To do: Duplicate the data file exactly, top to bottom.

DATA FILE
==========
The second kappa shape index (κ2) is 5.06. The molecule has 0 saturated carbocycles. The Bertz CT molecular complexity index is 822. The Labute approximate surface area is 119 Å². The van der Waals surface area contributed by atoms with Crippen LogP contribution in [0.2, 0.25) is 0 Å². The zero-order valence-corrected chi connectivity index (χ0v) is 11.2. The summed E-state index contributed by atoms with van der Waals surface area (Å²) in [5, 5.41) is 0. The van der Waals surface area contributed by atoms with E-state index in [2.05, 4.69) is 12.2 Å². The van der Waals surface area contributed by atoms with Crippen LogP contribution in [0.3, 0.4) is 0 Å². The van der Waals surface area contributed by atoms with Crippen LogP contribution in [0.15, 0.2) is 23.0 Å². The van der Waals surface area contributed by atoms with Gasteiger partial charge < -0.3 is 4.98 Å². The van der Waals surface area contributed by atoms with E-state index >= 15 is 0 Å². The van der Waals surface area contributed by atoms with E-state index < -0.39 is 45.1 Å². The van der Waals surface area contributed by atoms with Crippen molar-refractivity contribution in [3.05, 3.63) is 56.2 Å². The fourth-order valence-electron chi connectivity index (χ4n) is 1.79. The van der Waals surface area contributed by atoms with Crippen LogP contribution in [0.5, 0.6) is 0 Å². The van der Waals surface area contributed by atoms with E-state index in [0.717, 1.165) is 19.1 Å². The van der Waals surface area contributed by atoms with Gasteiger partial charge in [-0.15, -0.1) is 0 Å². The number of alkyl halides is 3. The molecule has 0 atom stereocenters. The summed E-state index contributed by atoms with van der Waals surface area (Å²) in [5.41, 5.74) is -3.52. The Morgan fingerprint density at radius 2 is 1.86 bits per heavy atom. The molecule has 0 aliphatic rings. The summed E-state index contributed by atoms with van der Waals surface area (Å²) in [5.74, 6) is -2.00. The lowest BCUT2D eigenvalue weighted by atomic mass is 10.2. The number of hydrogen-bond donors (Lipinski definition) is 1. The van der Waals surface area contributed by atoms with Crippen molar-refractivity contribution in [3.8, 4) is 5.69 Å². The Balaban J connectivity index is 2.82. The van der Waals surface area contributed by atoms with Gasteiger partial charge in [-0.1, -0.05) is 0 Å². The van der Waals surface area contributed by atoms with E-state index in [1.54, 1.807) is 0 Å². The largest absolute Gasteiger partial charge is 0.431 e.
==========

The second kappa shape index (κ2) is 5.06. The molecule has 0 saturated carbocycles. The Bertz CT molecular complexity index is 822. The Labute approximate surface area is 119 Å². The van der Waals surface area contributed by atoms with Crippen LogP contribution in [0.2, 0.25) is 0 Å². The zero-order valence-corrected chi connectivity index (χ0v) is 11.2. The summed E-state index contributed by atoms with van der Waals surface area (Å²) in [5, 5.41) is 0. The van der Waals surface area contributed by atoms with E-state index in [2.05, 4.69) is 12.2 Å². The van der Waals surface area contributed by atoms with Crippen LogP contribution in [0.3, 0.4) is 0 Å². The van der Waals surface area contributed by atoms with Crippen LogP contribution in [0.15, 0.2) is 23.0 Å². The van der Waals surface area contributed by atoms with Gasteiger partial charge < -0.3 is 4.98 Å². The van der Waals surface area contributed by atoms with E-state index >= 15 is 0 Å². The van der Waals surface area contributed by atoms with E-state index < -0.39 is 45.1 Å². The van der Waals surface area contributed by atoms with Crippen molar-refractivity contribution in [3.05, 3.63) is 56.2 Å². The fourth-order valence-electron chi connectivity index (χ4n) is 1.79. The van der Waals surface area contributed by atoms with Crippen LogP contribution in [0.5, 0.6) is 0 Å². The van der Waals surface area contributed by atoms with E-state index in [0.717, 1.165) is 19.1 Å². The van der Waals surface area contributed by atoms with Gasteiger partial charge in [-0.15, -0.1) is 0 Å². The number of alkyl halides is 3. The molecule has 0 atom stereocenters. The summed E-state index contributed by atoms with van der Waals surface area (Å²) in [5.41, 5.74) is -3.52. The Morgan fingerprint density at radius 2 is 1.86 bits per heavy atom. The molecule has 0 aliphatic rings. The summed E-state index contributed by atoms with van der Waals surface area (Å²) in [5.74, 6) is -2.00. The lowest BCUT2D eigenvalue weighted by atomic mass is 10.2. The number of hydrogen-bond donors (Lipinski definition) is 1. The van der Waals surface area contributed by atoms with Crippen molar-refractivity contribution in [3.8, 4) is 5.69 Å². The Balaban J connectivity index is 2.82. The van der Waals surface area contributed by atoms with Gasteiger partial charge in [-0.1, -0.05) is 0 Å². The van der Waals surface area contributed by atoms with E-state index in [1.54, 1.807) is 0 Å². The largest absolute Gasteiger partial charge is 0.431 e.